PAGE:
“We’re working on it as it develops, just like everyone else,” said Patty Morris, vice president of marketing at State Farm insurance company. “Things happen that we have never seen before.”

State Farm planned to advertise for men during the National Basketball Association games and the NCAA’s annual basketball tournament. It also expected to run ads while reporting on the Summer Olympics on Peacock, the streaming service NBCUniversal is slated to launch nationwide on July 15. And now?

“We’re trying to deal with all of the cancellations and trying to understand what’s going on here,” said Ms. Morris.

With the closure of production studios and the standstill of filming for commercials, a sober advertising style has emerged. One recent night, NBC late night host Jimmy Fallon read a State Farm ad like a podcaster at the start of his home-recorded episode of “The Tonight Show”. After Mr. Fallon caught the insurance giant, he held up a piece of paper on which one of his daughters had scribbled the company’s website address.

On YouTube, the “Tonight Show” episode was in some cases preceded by a State Farm commercial called “New Normal,” a mash-up of old-fashioned footage and non-professional videos.

Many companies are trying to protect their brand names by keeping their ads away from media reports of overcrowded hospitals, unemployment and deaths.

As news organizations increase their coverage of coronavirus, they are losing the revenue that would have been made in more pleasant times as many companies have stipulated that their ads cannot appear near articles that contain outbreak-related keywords.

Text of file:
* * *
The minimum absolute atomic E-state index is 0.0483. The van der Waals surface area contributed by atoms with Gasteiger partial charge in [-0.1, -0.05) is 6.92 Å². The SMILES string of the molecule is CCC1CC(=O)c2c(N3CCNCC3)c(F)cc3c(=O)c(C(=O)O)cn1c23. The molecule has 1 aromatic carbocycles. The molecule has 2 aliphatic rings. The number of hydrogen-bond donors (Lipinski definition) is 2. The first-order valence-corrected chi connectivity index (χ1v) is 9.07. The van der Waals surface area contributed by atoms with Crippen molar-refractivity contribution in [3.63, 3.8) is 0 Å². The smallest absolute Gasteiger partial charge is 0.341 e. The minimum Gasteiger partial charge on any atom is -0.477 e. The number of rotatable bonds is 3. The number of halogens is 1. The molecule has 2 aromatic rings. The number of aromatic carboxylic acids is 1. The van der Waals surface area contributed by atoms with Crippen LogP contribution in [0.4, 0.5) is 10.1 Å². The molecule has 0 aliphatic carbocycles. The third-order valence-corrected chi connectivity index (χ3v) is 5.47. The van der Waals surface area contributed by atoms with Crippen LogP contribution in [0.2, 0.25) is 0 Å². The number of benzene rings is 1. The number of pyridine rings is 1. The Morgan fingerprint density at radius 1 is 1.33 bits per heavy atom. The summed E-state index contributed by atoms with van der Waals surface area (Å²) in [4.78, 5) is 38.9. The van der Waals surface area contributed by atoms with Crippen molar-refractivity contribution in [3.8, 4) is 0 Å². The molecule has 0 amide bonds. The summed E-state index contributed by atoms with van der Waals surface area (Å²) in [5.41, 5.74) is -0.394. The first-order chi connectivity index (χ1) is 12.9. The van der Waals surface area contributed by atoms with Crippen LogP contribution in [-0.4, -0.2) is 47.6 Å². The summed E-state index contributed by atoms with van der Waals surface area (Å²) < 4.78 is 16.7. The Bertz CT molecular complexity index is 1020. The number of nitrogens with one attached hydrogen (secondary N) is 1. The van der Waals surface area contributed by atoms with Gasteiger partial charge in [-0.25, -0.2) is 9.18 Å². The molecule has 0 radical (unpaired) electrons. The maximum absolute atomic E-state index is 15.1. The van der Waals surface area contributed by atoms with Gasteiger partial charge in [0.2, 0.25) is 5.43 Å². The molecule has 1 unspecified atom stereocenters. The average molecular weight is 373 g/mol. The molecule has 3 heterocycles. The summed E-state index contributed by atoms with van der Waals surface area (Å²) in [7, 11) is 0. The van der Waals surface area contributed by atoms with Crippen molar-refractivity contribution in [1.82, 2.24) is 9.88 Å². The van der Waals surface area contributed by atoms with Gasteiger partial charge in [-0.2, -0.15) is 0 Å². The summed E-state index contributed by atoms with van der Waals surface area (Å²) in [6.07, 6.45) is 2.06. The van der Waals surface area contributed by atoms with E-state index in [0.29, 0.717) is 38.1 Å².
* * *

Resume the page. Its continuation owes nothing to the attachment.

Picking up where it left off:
British news organizations, including The Guardian and Daily Mail, wrote in an open letter this week that blacklisting will cost news outlets more than $ 60 million if the pandemic continues for another three months. “Readers rely on us right now, and we rely on advertising,” noted the editors.

The companies that have continued to advertise are taking it lightly as they try to find a way to get customers to see their products while acknowledging the pandemic. Kentucky Fried Chicken responded to the shift in atmosphere last month by putting off a UK commercial set for a Chopin nocturne that featured dozens of people eating chicken and licking their fingers.

In online ads, Audi and Volkswagen have distributed the letters and symbols of their logos to encourage social distancing. A billboard in Times Square made by a McCann agency for Coca-Cola also presented the company logo with the letters spaced apart.

A recent Lincoln commercial, part of Ford Motor, highlighted the issue of isolation. The ad, created by the Hudson Rouge agency, reused footage of a woman and child in a sparsely decorated house in the middle of nowhere. A voice-over appears to address life in quarantine: “Your home is your refuge more than ever.” The commercial then shows Lincoln picking up a car that needs servicing and leaving a rental vehicle in its place.

“Many customers shift their messages to what they think will be most useful to customers and how they can help,” said Michael Epstein, director of media planning for marketing firm Dentsu Aegis Network.

Many ads now feel like public announcements. The flu drug company Mucinex has launched an awareness campaign entitled “Spread the facts, don’t be afraid”. According to an analysis by the artificial intelligence platform Pattern89, images for washing in social media ads rose 600 percent and crowd displays fell 54 percent in the past month.

“Today it is an unforgivable sin if you get the tone wrong,” said McCann’s Mr. Diamond. “The ability to reach audiences is currently unprecedented, but their willingness to embrace marketing messages is limited to the right messages.”